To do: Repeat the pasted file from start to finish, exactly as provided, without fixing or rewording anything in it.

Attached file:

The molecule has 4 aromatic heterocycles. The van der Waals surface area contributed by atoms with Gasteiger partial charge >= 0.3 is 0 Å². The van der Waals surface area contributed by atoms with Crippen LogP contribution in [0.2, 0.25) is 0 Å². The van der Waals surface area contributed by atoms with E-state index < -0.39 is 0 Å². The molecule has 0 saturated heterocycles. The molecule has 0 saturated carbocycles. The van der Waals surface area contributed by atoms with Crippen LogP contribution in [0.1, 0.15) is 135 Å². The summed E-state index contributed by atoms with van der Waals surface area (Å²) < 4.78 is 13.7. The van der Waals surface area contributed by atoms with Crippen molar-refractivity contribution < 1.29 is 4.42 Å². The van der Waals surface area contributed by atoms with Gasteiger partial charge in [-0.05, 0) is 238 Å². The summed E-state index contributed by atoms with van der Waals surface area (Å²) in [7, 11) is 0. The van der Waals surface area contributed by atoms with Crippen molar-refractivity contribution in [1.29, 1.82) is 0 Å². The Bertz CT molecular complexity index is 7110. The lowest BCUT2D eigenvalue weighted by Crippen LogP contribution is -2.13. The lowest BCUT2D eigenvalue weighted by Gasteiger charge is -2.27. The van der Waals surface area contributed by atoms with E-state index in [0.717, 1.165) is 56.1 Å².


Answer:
The molecule has 4 aromatic heterocycles. The van der Waals surface area contributed by atoms with Gasteiger partial charge >= 0.3 is 0 Å². The van der Waals surface area contributed by atoms with Crippen LogP contribution in [0.2, 0.25) is 0 Å². The van der Waals surface area contributed by atoms with E-state index < -0.39 is 0 Å². The molecule has 0 saturated heterocycles. The molecule has 0 saturated carbocycles. The van der Waals surface area contributed by atoms with Crippen LogP contribution in [0.1, 0.15) is 135 Å². The summed E-state index contributed by atoms with van der Waals surface area (Å²) < 4.78 is 13.7. The van der Waals surface area contributed by atoms with Crippen molar-refractivity contribution < 1.29 is 4.42 Å². The van der Waals surface area contributed by atoms with Gasteiger partial charge in [-0.05, 0) is 238 Å². The summed E-state index contributed by atoms with van der Waals surface area (Å²) in [7, 11) is 0. The van der Waals surface area contributed by atoms with Crippen molar-refractivity contribution in [1.29, 1.82) is 0 Å². The Bertz CT molecular complexity index is 7110. The lowest BCUT2D eigenvalue weighted by Crippen LogP contribution is -2.13. The lowest BCUT2D eigenvalue weighted by Gasteiger charge is -2.27. The van der Waals surface area contributed by atoms with E-state index in [0.717, 1.165) is 56.1 Å².